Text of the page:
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A situation in desperate need of hard reporting
According to police in Kano, Nigeria, 30 people died this week as Muslims sought revenge for the murder of hundreds of their fellow believers last week.

Andrew Ubah, general secretary of the Christian Association of Nigeria (CAN) in Kano, has a different number. "Almost 600 people have been killed and 12 churches burned," he told Reuters, saying the numbers were based on direct reports from priests across the city.

The news service agrees that the official death count is a gross underestimation, explaining that "Nigerian authorities routinely underestimate death tolls from religious violence in the belief the true figures could spark reprisal attacks."

But do they think they're fooling local Nigerians? David Emmanuel told the news service that "he saw two truck loads of bodies being driven along Kano streets on Wednesday night and counted at least 30 corpses in the street."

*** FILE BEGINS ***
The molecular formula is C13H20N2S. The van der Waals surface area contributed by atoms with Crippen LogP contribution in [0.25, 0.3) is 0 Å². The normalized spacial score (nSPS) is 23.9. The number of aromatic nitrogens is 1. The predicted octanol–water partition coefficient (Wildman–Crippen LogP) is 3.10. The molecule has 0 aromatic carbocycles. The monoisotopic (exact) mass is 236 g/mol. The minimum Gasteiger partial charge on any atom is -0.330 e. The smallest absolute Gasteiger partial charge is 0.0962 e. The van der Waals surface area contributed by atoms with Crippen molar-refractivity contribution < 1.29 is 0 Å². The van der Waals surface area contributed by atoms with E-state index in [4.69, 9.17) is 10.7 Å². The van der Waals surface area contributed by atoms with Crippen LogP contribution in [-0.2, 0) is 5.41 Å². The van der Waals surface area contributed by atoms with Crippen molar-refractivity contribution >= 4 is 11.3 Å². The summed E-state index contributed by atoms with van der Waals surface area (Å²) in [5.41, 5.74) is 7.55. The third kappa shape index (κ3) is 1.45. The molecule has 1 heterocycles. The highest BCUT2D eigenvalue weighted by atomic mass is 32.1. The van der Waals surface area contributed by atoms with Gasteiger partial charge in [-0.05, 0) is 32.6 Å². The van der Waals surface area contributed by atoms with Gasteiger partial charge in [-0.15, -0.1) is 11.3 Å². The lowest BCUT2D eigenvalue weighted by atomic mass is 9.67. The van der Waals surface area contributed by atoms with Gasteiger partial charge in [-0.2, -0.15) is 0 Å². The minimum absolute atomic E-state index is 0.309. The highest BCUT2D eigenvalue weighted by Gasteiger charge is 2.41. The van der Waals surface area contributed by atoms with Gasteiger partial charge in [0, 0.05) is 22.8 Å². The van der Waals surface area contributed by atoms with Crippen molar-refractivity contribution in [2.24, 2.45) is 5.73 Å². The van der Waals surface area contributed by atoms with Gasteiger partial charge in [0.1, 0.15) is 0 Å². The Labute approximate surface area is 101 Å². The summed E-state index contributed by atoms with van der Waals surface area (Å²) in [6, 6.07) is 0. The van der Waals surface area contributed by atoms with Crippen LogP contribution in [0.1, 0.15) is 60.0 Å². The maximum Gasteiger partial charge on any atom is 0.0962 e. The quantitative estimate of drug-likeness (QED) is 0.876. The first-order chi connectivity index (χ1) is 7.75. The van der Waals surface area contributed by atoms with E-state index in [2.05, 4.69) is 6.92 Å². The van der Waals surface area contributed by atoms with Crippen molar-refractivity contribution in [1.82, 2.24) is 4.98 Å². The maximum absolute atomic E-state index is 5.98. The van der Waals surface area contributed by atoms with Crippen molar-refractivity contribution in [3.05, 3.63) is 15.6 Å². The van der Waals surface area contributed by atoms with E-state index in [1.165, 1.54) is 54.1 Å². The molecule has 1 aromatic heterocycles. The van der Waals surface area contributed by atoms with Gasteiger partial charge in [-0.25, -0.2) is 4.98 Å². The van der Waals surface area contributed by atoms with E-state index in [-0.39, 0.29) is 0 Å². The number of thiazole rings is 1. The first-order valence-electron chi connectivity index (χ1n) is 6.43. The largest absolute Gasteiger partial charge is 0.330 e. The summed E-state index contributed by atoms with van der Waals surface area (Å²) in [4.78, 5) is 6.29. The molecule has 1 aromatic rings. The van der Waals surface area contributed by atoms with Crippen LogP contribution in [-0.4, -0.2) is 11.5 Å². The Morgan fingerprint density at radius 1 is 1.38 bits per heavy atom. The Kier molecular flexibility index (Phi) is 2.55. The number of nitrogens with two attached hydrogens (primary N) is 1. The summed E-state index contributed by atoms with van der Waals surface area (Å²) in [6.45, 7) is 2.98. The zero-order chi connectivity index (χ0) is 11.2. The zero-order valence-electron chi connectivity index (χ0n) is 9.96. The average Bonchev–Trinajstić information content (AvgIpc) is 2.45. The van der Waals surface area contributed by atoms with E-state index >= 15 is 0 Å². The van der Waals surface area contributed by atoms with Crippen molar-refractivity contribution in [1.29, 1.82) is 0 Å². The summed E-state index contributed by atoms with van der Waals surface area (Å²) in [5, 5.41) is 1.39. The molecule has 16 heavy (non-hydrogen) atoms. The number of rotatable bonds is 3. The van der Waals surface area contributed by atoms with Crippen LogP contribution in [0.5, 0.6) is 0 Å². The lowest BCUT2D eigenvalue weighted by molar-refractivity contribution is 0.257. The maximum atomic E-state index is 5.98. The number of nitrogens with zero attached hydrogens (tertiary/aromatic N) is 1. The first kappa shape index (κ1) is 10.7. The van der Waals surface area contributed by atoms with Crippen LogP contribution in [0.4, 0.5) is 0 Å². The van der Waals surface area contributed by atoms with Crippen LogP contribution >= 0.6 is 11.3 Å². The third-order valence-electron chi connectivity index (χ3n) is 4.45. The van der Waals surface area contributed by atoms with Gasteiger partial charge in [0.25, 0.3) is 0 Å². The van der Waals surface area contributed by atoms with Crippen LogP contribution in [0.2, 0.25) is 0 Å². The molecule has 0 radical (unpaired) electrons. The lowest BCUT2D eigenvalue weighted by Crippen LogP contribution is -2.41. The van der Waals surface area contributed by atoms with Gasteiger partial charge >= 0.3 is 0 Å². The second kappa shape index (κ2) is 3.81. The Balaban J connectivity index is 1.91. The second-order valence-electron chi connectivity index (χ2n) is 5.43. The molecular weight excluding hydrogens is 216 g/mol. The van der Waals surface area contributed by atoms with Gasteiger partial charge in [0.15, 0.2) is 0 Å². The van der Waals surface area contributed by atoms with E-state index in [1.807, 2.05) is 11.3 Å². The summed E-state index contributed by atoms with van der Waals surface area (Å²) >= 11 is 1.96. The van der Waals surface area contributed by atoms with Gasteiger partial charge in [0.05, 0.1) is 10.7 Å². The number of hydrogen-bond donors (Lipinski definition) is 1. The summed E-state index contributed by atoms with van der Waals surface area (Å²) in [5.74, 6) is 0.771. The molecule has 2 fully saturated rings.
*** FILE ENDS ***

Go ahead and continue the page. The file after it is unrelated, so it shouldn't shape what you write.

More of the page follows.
Christian leader Mark Amani reports that "some corpses were burned in wells. Even little children were killed. The bodies of pregnant women were ripped open and their bodies burned."

Kano's chief of police told a reporter, "We still stick to our figure of 30 killed and 40 hospitalized … [CAN's] figures are baseless."

When such people who have seen such atrocities with their own eyes hear their government say that less than three dozen were killed, does that really reduce their anxiety and anger? Or does it simply mean that they'll be unable to trust the government?

Likely the latter. The Vanguard newspaper reports that "angry residents alleged that the true reason the bodies were being concealed was to hide evidence that many of the dead had been shot by police, not killed by sectarian mobs."

At a meeting of political ...

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